This album’s influence upon the development not just of British folk but rock as well cannot be understated (testimonials to that fact spanning the 1960s to the ’90s abound from artists like Jimmy Page, Neil Young, Johnny Marr, and Graham Coxon). Its follow-up, released barely seven months later, is equally masterful.
It Don’t Bother Me is, perhaps, more English inflected than its predecessor with Jansch showcasing his dexterity on “The Circle” and his delicacy on “Tinker’s Blues.” “My Lover” remains one of Jansch’s best songs, while the political “Anti-Apartheid” shows Jansch’s promise as a topical songwriter, had he chosen to follow that path further.
These early albums, even as they are dominated by acoustic instrumentation, demonstrate Jansch’s artistic restlessness. For
Jack Orion, he chose to explore a collection of covers from the English folk tradition, highlighted by the groundbreaking, ten-minute version of the title cut, which he would develop into, arguably, one of the first “folk rock” recordings with Pentangle. The album also contains his version of Ewan MacColl’s “First Time Ever I Saw Your Face”, which would become a standard in the repertoire of the era’s folk singers (and an international pop hit for Roberta Flack in 1972). From the opening cut of Bert and John, “East Wind” with its abrupt, flamenco-inflected opening and the way that the duo’s guitar lines intersect and weave in patterns like delicate lace, it is apparent that we are hearing two masters at the top of their game. Their radical for its time, the take on Charles Mingus’ “Goodbye Pork Pie Hat” still sounds fresh and can surprise new listeners 50 years on from its release.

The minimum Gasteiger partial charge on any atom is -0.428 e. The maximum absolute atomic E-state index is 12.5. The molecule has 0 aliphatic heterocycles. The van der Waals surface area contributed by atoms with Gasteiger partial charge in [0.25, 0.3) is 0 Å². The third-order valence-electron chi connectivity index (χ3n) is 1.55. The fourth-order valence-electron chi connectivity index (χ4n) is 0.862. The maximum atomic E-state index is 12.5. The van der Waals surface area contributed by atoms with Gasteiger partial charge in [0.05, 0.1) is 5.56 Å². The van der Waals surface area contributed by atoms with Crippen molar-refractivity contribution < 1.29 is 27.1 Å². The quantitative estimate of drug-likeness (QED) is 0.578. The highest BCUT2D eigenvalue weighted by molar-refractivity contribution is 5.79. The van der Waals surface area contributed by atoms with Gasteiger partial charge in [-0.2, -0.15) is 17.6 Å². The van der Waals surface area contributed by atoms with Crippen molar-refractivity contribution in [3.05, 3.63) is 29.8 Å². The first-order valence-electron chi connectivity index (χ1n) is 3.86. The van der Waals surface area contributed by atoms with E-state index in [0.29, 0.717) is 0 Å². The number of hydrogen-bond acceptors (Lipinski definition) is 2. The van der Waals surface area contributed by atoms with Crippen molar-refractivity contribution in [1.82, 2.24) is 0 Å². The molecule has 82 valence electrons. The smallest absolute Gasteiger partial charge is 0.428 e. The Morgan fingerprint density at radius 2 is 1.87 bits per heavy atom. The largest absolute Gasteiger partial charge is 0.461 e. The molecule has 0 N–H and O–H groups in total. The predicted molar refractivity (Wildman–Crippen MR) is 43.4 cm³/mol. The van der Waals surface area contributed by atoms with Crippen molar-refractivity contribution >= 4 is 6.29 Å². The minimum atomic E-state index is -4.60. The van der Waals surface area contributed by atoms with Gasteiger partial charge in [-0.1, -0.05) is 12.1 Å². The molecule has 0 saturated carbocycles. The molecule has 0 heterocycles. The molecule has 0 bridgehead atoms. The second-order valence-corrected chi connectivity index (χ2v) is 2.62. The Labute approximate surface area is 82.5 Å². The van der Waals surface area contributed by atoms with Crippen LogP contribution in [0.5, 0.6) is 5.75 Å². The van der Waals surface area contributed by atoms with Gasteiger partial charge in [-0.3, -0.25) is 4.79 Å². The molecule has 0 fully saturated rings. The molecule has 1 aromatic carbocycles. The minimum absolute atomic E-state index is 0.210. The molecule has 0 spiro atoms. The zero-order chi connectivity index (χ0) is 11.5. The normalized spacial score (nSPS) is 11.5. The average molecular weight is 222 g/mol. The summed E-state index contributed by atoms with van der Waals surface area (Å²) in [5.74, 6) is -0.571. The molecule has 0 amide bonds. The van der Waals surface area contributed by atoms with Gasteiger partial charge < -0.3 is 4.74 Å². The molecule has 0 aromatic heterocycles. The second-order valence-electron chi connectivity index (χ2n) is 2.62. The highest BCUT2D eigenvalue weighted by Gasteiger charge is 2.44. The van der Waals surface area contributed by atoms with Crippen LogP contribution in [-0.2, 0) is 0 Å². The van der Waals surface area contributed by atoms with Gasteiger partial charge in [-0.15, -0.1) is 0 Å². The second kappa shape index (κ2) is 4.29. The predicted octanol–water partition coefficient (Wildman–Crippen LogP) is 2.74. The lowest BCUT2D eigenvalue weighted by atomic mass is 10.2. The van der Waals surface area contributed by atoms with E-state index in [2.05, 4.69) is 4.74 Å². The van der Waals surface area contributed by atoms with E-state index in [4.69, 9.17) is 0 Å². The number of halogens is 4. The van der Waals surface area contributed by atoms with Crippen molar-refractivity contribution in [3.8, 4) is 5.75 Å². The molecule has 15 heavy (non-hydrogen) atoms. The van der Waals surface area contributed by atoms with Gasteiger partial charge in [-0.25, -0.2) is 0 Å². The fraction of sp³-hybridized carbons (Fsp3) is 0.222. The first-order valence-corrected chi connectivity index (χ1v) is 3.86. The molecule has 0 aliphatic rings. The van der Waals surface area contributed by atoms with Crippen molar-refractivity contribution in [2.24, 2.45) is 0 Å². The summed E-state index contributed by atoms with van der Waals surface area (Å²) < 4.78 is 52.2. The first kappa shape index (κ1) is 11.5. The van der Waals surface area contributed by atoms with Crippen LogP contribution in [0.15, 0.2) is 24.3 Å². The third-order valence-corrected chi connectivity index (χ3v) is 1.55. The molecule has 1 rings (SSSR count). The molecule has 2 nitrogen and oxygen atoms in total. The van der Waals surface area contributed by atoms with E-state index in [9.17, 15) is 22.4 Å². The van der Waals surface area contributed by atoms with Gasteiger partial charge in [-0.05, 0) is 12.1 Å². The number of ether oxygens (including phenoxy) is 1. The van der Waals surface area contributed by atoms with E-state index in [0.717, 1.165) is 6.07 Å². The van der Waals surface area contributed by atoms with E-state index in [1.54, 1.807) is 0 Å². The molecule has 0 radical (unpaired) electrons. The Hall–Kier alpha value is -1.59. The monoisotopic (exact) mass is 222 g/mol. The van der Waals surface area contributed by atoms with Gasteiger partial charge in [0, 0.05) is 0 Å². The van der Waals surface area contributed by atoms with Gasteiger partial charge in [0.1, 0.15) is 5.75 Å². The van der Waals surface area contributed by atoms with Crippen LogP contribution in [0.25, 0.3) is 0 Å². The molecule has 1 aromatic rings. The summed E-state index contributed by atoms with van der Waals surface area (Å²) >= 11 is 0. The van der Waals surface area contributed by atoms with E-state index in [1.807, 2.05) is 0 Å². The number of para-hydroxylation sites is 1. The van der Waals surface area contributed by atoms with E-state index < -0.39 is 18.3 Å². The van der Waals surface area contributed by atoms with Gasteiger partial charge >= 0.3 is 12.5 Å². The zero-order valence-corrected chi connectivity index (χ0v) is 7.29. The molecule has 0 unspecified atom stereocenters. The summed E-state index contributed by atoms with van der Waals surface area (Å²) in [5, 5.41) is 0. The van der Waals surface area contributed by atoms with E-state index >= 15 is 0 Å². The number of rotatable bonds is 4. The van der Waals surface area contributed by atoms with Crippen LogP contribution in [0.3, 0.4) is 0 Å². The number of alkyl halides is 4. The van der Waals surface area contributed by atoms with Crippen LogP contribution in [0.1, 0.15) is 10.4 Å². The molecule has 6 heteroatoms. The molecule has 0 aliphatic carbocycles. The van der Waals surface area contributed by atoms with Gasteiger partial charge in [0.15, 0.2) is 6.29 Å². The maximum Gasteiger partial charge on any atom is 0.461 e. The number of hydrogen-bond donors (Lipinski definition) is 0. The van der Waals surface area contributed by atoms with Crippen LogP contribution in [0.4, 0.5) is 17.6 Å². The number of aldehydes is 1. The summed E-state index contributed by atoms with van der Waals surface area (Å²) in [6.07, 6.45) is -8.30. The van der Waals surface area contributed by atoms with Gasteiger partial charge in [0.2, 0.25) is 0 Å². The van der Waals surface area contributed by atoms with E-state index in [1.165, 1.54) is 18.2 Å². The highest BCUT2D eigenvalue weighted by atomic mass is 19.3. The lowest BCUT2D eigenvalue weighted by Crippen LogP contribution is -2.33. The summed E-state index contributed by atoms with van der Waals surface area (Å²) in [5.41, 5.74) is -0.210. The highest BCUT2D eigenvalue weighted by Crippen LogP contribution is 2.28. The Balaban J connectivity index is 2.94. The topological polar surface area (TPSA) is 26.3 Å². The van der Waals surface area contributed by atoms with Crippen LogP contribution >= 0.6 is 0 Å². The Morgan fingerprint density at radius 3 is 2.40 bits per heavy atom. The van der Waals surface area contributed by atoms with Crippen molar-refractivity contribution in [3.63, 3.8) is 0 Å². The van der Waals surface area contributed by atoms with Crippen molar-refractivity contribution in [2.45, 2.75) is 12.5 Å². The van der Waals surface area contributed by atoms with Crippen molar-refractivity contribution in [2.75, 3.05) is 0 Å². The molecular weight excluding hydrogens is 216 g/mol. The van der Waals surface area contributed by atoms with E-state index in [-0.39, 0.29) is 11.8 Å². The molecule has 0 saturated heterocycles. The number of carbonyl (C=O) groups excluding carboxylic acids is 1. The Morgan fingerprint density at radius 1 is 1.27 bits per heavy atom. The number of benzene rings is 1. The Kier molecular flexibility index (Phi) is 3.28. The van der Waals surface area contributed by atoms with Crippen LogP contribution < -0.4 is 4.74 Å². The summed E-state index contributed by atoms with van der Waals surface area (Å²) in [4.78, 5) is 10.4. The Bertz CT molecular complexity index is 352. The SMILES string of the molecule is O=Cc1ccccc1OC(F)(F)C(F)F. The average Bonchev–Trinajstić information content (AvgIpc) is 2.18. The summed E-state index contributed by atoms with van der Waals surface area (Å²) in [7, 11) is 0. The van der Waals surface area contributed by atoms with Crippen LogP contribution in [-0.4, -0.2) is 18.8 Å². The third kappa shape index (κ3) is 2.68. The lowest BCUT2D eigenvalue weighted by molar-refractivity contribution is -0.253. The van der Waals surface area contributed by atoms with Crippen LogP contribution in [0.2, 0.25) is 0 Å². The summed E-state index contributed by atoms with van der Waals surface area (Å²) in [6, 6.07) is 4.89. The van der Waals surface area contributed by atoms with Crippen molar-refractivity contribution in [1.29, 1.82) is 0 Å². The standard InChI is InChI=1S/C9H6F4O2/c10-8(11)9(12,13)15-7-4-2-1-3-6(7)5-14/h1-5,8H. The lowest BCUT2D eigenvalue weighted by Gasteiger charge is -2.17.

It’s easy to overlook the expressiveness of Jansch’s singing on these records. First off, of course, his guitar playing received top billing in the word of mouth notoriety that these albums gained upon release. Secondly, Jansch doesn’t put on affectations in his singing, gruffly talk-singing at times in such a way that he could be accused of barely trying, but in utilizing his natural voice, he inhabits the songs timelessly. Whether singing his compositions or covers from the classic British folk tradition Jansch’s voice is ageless, an organic, often understated accompaniment to the music itself. On a song like “Jack Orion”, his voice is a sound with the abrading power of wind bending itself around obstructions. Shutter the windows and bar the door; he still finds a way inside you.